By Percy Bysshe Shelley The very first question that comes to mind is whether the speaker is male or female. Arguments have been made from time to time on both sides. There is a comparison to a female voice in line 24 “it dies upon her heart”. Taking a view of the gender, there is more of a convenience that the speaker is a female because of the tone of submissiveness and helplessness, even though a male lover would feel the same way about his beloved. The question is open for the reader to decide. Having woken up from her sleep about her lover this young Indian girl feels as if her feet are guided by a mysterious spirit. She begins to walk towards the window of her beloved. She is overcome with love from her mate and collapses outside of his window, begging him to come out and rescue her, to lift her up and hold her close to him, saving her from her loving sickness. Shelley is not known for such kind of poetry. It is a kind of break from his usual themes of revolution, nature, philosophy, and emotions. This poem seems to be inspired by love and desire. This poem presents Shelly in a completely different mood because it seems as if Shelley wanted a kind of retreat from his more complex sphere of thoughts. Shelley enters the poetic world inspired by love and desire. Shelley sets the romantic scene with “Champrak odours” in line 11 meaning the smell of pine and the dreamy night with “winds that are breathing low” in line 3 and “stars that are shining bright” in line 4.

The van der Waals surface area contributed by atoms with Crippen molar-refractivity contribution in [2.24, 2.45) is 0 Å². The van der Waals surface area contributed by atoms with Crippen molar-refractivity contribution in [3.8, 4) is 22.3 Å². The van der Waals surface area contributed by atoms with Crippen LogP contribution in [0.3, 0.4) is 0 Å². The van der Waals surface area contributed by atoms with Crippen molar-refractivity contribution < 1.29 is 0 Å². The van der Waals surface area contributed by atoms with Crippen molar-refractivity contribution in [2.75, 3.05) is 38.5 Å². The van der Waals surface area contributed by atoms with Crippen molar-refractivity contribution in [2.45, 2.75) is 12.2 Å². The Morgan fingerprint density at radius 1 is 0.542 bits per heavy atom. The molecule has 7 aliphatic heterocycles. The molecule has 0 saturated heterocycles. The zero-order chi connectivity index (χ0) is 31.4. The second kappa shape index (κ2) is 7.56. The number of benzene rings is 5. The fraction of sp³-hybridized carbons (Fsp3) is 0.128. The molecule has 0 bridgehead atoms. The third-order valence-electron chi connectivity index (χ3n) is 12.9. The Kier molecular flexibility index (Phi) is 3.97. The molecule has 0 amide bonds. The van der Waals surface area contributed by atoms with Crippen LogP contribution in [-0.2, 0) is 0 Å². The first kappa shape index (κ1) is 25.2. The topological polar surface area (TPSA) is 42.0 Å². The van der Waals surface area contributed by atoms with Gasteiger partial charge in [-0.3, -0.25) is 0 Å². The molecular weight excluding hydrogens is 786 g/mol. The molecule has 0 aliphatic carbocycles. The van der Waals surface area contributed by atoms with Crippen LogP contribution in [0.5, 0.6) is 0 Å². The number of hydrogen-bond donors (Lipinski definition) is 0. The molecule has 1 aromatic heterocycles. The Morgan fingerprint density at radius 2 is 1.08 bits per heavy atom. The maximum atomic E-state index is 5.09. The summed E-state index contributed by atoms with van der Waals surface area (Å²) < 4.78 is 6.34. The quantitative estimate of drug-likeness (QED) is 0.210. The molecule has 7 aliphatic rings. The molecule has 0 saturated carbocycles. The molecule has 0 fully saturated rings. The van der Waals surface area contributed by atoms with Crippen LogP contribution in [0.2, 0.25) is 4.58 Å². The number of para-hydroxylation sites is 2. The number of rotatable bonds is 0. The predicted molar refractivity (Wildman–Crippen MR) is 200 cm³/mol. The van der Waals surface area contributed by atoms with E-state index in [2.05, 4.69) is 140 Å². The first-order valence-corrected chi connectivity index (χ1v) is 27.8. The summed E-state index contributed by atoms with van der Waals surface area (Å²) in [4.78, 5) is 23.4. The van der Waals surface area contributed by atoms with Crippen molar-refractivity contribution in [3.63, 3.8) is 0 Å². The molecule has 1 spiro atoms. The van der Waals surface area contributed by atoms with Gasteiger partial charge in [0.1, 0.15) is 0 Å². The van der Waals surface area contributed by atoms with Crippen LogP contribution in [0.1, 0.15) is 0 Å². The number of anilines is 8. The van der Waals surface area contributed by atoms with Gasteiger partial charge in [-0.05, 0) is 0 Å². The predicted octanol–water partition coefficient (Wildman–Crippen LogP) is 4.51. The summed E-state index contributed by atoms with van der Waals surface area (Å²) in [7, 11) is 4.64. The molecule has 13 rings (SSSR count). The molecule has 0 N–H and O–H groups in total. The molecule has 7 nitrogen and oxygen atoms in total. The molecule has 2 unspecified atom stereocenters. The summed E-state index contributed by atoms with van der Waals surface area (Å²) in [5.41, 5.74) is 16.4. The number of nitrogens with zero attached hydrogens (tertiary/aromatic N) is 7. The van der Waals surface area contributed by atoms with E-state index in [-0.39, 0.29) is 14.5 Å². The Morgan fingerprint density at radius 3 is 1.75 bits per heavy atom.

The reader should expect that the whole poem is a metaphor known as “A Defense of Poetry”. It is also possible that nature can be her beloved making the poet lose all inspiration. If Shelley is the lover then who is the beloved? In Shelley’s poets, the beloved is usually nature or nature’s spirit or the spirit of reason. In this case the reader knows almost nothing of the beloved. The lover however experiences the beloved in his/her imagination and dreams. Shelley demonstrates a great reverence for the beauty of nature, and he feels closely connected to nature’s power.